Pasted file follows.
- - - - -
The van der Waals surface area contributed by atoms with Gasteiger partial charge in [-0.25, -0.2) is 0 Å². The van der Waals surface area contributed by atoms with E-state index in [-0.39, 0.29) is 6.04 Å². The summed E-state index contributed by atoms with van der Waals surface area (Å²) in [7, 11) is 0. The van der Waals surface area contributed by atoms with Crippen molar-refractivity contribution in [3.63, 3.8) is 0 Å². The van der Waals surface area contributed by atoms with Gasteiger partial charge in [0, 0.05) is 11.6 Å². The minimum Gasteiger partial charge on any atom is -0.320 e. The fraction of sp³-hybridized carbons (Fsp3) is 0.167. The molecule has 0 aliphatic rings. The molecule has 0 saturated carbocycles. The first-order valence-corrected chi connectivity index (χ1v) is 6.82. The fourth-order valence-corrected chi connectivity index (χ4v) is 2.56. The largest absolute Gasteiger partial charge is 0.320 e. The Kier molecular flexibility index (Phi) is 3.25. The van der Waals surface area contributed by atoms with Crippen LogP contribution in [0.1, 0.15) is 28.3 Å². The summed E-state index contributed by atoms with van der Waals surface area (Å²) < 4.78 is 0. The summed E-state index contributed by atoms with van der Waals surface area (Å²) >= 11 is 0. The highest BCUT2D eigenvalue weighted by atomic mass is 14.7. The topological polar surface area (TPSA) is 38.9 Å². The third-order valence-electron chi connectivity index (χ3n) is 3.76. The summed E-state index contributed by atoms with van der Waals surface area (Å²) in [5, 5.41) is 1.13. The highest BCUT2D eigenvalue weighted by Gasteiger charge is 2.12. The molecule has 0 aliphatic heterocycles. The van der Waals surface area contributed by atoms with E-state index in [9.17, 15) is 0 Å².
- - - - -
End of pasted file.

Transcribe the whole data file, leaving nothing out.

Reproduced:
The van der Waals surface area contributed by atoms with Gasteiger partial charge in [-0.25, -0.2) is 0 Å². The van der Waals surface area contributed by atoms with E-state index in [-0.39, 0.29) is 6.04 Å². The summed E-state index contributed by atoms with van der Waals surface area (Å²) in [7, 11) is 0. The van der Waals surface area contributed by atoms with Crippen molar-refractivity contribution in [3.63, 3.8) is 0 Å². The van der Waals surface area contributed by atoms with Gasteiger partial charge in [0, 0.05) is 11.6 Å². The minimum Gasteiger partial charge on any atom is -0.320 e. The fraction of sp³-hybridized carbons (Fsp3) is 0.167. The molecule has 0 aliphatic rings. The molecule has 0 saturated carbocycles. The first-order valence-corrected chi connectivity index (χ1v) is 6.82. The fourth-order valence-corrected chi connectivity index (χ4v) is 2.56. The largest absolute Gasteiger partial charge is 0.320 e. The Kier molecular flexibility index (Phi) is 3.25. The van der Waals surface area contributed by atoms with Crippen LogP contribution in [0.1, 0.15) is 28.3 Å². The summed E-state index contributed by atoms with van der Waals surface area (Å²) < 4.78 is 0. The summed E-state index contributed by atoms with van der Waals surface area (Å²) >= 11 is 0. The highest BCUT2D eigenvalue weighted by atomic mass is 14.7. The topological polar surface area (TPSA) is 38.9 Å². The third-order valence-electron chi connectivity index (χ3n) is 3.76. The summed E-state index contributed by atoms with van der Waals surface area (Å²) in [5, 5.41) is 1.13. The highest BCUT2D eigenvalue weighted by Gasteiger charge is 2.12. The molecule has 0 aliphatic heterocycles. The van der Waals surface area contributed by atoms with E-state index in [9.17, 15) is 0 Å².